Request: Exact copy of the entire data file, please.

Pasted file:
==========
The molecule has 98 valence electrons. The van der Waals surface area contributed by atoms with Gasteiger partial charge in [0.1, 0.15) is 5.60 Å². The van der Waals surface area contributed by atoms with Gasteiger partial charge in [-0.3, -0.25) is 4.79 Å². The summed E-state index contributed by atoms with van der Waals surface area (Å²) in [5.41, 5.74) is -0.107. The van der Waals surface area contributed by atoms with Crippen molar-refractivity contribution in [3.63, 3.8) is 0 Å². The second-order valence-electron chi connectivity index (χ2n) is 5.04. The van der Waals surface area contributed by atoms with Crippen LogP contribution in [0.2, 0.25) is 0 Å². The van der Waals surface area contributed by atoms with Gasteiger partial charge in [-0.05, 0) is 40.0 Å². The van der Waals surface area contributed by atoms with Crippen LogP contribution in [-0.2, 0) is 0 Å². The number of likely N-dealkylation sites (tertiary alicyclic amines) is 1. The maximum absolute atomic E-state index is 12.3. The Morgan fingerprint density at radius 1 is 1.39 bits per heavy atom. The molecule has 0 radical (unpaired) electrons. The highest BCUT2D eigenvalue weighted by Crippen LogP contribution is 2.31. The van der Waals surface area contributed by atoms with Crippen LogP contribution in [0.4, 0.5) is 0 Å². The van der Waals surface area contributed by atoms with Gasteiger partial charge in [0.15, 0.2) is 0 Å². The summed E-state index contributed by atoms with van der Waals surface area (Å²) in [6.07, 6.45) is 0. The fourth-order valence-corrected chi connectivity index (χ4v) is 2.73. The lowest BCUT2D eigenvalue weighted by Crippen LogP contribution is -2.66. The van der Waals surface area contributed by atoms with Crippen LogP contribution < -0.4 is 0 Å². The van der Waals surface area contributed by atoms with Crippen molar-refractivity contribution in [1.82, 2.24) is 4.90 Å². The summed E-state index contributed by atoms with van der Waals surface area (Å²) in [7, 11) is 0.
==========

The molecule has 98 valence electrons. The van der Waals surface area contributed by atoms with Gasteiger partial charge in [0.1, 0.15) is 5.60 Å². The van der Waals surface area contributed by atoms with Gasteiger partial charge in [-0.3, -0.25) is 4.79 Å². The summed E-state index contributed by atoms with van der Waals surface area (Å²) in [5.41, 5.74) is -0.107. The van der Waals surface area contributed by atoms with Crippen molar-refractivity contribution in [3.63, 3.8) is 0 Å². The second-order valence-electron chi connectivity index (χ2n) is 5.04. The van der Waals surface area contributed by atoms with Crippen LogP contribution in [0.2, 0.25) is 0 Å². The van der Waals surface area contributed by atoms with Gasteiger partial charge in [-0.05, 0) is 40.0 Å². The van der Waals surface area contributed by atoms with Crippen LogP contribution in [-0.2, 0) is 0 Å². The number of likely N-dealkylation sites (tertiary alicyclic amines) is 1. The maximum absolute atomic E-state index is 12.3. The Morgan fingerprint density at radius 1 is 1.39 bits per heavy atom. The molecule has 0 radical (unpaired) electrons. The highest BCUT2D eigenvalue weighted by Crippen LogP contribution is 2.31. The van der Waals surface area contributed by atoms with Crippen LogP contribution in [0.4, 0.5) is 0 Å². The van der Waals surface area contributed by atoms with Gasteiger partial charge in [0.15, 0.2) is 0 Å². The summed E-state index contributed by atoms with van der Waals surface area (Å²) in [6.07, 6.45) is 0. The fourth-order valence-corrected chi connectivity index (χ4v) is 2.73. The lowest BCUT2D eigenvalue weighted by Crippen LogP contribution is -2.66. The van der Waals surface area contributed by atoms with Crippen LogP contribution < -0.4 is 0 Å². The van der Waals surface area contributed by atoms with Crippen molar-refractivity contribution in [1.82, 2.24) is 4.90 Å². The summed E-state index contributed by atoms with van der Waals surface area (Å²) in [7, 11) is 0.